January 8th was a dismal day. Fog enshrouded the landscape, which was covered by a dusting of snow. The cold and damp were penetrating. The Twelve Days of Christmas were now past and the decorations all boxed up. The Christmas tree had been hauled away, leaving only stray pine needles that resisted the vacuum. In this depressing setting I decided to cheer myself up by thinking of the sure-to-come spring and future visits to Bedrock in all its glory. As I was imagining, I began to think about what made me fall in love with the Gardens. I would like to share that reflection.
My first visit was an uplifting journey of discovery. Yet I soon found that I experienced that very same sense of finding something new every time I returned. The Gardens possess an amazing charm of newness, no matter how many visits one makes. I also realized that, to me, Bedrock is comprised of three fundamental aspects. First there is the open space; it creates a spirit of exhilaration. Second are the flora, providing beauty, wonder, and a sense of peace. Finally, and by no means least important are the sculptures, so perfectly integrated into a landscape that is already a work of art. I can enjoy all three elements, but I believe it is the combination and integration of all that creates the special sense of wonder when one visits Bedrock.
German opera composers had a theory about just such a combination that we today might refer to as synergy. It was Gesamtkunstwerk. The idea originated with the 18th Century opera composer Gluck, was furthered by von Weber, and achieved it ultimate expression in the operas of Richard Wagner. Roughly translated it means: a “total work of art,” or an “all embracing work of art.” The notion was that the orchestration, singing, drama, and staging should all work together to support the underlying meaning and artistic intent of the composer’s opera. Prior to this reform movement, many opera works consisted of alternations of arias and recitative, music, and sometimes incomprehensible and irrelevant narrative plots.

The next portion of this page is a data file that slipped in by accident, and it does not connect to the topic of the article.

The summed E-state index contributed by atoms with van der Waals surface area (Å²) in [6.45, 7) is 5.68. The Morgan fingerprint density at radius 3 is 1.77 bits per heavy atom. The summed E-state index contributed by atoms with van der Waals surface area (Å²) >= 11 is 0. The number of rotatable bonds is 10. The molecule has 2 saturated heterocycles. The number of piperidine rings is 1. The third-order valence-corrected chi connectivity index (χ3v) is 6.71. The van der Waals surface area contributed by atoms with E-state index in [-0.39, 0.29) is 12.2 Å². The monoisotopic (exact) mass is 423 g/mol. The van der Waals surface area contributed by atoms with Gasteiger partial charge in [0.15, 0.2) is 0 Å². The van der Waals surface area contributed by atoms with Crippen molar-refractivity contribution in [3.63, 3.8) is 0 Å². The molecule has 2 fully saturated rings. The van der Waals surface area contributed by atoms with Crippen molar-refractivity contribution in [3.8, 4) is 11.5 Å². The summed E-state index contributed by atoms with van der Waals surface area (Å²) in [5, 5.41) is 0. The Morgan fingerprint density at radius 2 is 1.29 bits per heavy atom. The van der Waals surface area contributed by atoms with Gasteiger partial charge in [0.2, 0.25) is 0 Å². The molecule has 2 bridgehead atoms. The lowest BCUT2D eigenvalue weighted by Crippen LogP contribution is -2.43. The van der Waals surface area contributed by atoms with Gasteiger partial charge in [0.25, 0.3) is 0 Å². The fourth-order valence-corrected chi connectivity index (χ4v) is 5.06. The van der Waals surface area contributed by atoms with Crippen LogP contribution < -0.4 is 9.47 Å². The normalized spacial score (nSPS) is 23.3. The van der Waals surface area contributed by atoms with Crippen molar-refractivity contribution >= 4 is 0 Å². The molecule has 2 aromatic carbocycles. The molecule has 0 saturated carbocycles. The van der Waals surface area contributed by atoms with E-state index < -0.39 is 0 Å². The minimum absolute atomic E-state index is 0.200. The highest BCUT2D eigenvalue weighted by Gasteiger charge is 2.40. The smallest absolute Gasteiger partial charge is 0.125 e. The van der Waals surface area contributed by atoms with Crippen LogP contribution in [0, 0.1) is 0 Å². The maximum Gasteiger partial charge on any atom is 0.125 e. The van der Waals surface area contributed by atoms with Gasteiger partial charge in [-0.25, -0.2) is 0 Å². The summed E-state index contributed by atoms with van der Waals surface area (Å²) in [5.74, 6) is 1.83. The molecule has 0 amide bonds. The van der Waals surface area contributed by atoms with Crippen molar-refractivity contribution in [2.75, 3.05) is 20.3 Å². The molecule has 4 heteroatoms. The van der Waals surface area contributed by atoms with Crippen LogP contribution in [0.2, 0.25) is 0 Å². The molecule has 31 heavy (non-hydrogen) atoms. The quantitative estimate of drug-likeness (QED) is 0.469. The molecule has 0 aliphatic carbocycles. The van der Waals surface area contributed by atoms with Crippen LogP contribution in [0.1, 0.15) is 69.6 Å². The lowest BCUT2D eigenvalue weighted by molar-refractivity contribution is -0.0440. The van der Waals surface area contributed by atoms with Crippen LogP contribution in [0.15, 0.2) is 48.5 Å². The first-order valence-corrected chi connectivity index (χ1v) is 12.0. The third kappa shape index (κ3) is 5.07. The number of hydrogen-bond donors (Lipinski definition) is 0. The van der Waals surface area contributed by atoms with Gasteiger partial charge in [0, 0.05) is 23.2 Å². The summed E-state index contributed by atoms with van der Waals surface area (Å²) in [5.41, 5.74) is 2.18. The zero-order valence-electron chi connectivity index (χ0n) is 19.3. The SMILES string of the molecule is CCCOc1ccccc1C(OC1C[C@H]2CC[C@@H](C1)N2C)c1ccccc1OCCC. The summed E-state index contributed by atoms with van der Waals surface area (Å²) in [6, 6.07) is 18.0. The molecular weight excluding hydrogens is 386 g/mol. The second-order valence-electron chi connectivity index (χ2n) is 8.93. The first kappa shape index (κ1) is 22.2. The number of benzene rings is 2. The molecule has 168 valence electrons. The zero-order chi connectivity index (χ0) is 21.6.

You do not have to be a Wagnerian opera fan or even a fan of opera, however, to appreciate Bedrock as an all-encompassing work of art, but that is exactly what it is. The space, the flowers, and the sculpture all have their own virtues and positive impact; together, they bring the visitor something more: into closer contact with something fundamental to human need and contentment. The gardens proclaim the beauty of nature in an abundance of open space. The sculptures, created by the hand of a woman, are exceptionally well integrated into the landscape—distinct but not separated entities, and thus they remind us that we as humans have a place in Creation. The gardener and the garden could not exist more closely together than here.
Indeed, as Robert Harrison points out (Gardens, An Essay on the Human Condition) in our western tradition, human life began in a Garden, Eden. Here he connects “humanity” with the Latin for soil, “humus.”
Perhaps this talk is all too much philosophizing about simple outdoor enjoyment. Perhaps you will see this more clearly when you observe children cartwheeling and dancing when they encounter Jill’s “Acrobats.” But maybe this note will help you experience Bedrock a bit differently and enjoy it a bit more when you next visit. I look forward to seeing you there in the warmth of spring.